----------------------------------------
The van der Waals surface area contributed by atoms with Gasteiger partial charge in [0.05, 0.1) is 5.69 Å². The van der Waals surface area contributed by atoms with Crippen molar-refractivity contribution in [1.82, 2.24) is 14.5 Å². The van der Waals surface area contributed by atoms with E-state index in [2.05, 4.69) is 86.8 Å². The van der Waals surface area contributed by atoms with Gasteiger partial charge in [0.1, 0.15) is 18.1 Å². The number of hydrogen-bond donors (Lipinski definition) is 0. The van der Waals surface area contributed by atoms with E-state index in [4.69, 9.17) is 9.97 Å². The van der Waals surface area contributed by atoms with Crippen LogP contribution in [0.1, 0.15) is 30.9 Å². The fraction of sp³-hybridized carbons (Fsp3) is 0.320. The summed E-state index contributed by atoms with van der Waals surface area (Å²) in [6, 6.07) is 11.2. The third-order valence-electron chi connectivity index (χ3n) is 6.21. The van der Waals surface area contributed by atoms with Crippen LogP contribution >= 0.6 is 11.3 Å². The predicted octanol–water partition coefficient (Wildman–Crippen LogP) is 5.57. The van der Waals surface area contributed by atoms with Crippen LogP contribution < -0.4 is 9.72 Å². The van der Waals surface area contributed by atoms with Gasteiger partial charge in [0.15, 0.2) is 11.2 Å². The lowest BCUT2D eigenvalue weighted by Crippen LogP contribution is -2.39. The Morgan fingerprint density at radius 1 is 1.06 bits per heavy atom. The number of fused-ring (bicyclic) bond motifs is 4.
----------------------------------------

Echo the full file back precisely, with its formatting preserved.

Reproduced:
The van der Waals surface area contributed by atoms with Gasteiger partial charge in [0.05, 0.1) is 5.69 Å². The van der Waals surface area contributed by atoms with Crippen molar-refractivity contribution in [1.82, 2.24) is 14.5 Å². The van der Waals surface area contributed by atoms with E-state index in [2.05, 4.69) is 86.8 Å². The van der Waals surface area contributed by atoms with Gasteiger partial charge in [0.1, 0.15) is 18.1 Å². The number of hydrogen-bond donors (Lipinski definition) is 0. The van der Waals surface area contributed by atoms with E-state index in [4.69, 9.17) is 9.97 Å². The van der Waals surface area contributed by atoms with Crippen LogP contribution in [0.1, 0.15) is 30.9 Å². The fraction of sp³-hybridized carbons (Fsp3) is 0.320. The summed E-state index contributed by atoms with van der Waals surface area (Å²) in [6, 6.07) is 11.2. The third-order valence-electron chi connectivity index (χ3n) is 6.21. The van der Waals surface area contributed by atoms with Crippen LogP contribution >= 0.6 is 11.3 Å². The predicted octanol–water partition coefficient (Wildman–Crippen LogP) is 5.57. The van der Waals surface area contributed by atoms with Crippen LogP contribution < -0.4 is 9.72 Å². The van der Waals surface area contributed by atoms with Gasteiger partial charge in [0.15, 0.2) is 11.2 Å². The lowest BCUT2D eigenvalue weighted by Crippen LogP contribution is -2.39. The Morgan fingerprint density at radius 1 is 1.06 bits per heavy atom. The number of fused-ring (bicyclic) bond motifs is 4.